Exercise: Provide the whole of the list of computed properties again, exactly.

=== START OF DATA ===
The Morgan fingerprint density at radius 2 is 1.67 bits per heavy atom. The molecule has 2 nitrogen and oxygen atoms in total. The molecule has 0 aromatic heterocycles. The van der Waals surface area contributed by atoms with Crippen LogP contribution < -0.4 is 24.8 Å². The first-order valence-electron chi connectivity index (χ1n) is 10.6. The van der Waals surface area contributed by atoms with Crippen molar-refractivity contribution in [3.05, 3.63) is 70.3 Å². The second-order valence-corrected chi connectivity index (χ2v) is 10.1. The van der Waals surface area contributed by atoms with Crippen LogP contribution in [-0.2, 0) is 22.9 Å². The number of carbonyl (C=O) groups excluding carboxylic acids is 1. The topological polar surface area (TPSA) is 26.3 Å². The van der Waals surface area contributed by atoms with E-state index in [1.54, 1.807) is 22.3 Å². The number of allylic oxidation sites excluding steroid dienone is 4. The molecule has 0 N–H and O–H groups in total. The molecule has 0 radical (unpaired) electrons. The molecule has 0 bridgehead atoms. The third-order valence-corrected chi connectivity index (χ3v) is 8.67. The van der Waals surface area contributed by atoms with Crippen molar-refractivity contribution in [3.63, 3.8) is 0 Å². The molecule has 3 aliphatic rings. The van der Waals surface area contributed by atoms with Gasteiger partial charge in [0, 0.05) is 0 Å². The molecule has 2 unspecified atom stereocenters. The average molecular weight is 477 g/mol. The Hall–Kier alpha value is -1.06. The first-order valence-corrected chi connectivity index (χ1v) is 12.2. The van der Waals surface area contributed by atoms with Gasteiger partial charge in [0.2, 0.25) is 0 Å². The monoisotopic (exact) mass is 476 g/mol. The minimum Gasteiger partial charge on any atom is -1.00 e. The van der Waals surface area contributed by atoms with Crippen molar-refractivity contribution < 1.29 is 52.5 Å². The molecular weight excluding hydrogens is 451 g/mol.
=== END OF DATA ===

The Morgan fingerprint density at radius 2 is 1.67 bits per heavy atom. The molecule has 2 nitrogen and oxygen atoms in total. The molecule has 0 aromatic heterocycles. The van der Waals surface area contributed by atoms with Crippen LogP contribution < -0.4 is 24.8 Å². The first-order valence-electron chi connectivity index (χ1n) is 10.6. The van der Waals surface area contributed by atoms with Crippen molar-refractivity contribution in [3.05, 3.63) is 70.3 Å². The second-order valence-corrected chi connectivity index (χ2v) is 10.1. The van der Waals surface area contributed by atoms with Crippen LogP contribution in [-0.2, 0) is 22.9 Å². The number of carbonyl (C=O) groups excluding carboxylic acids is 1. The topological polar surface area (TPSA) is 26.3 Å². The van der Waals surface area contributed by atoms with E-state index in [1.54, 1.807) is 22.3 Å². The number of allylic oxidation sites excluding steroid dienone is 4. The molecule has 0 N–H and O–H groups in total. The molecule has 0 radical (unpaired) electrons. The molecule has 0 bridgehead atoms. The third-order valence-corrected chi connectivity index (χ3v) is 8.67. The van der Waals surface area contributed by atoms with Crippen molar-refractivity contribution in [3.63, 3.8) is 0 Å². The molecule has 3 aliphatic rings. The van der Waals surface area contributed by atoms with Gasteiger partial charge in [0, 0.05) is 0 Å². The molecule has 2 unspecified atom stereocenters. The average molecular weight is 477 g/mol. The Hall–Kier alpha value is -1.06. The first-order valence-corrected chi connectivity index (χ1v) is 12.2. The van der Waals surface area contributed by atoms with Gasteiger partial charge in [0.2, 0.25) is 0 Å². The monoisotopic (exact) mass is 476 g/mol. The minimum Gasteiger partial charge on any atom is -1.00 e. The van der Waals surface area contributed by atoms with Crippen molar-refractivity contribution < 1.29 is 52.5 Å². The molecular weight excluding hydrogens is 451 g/mol.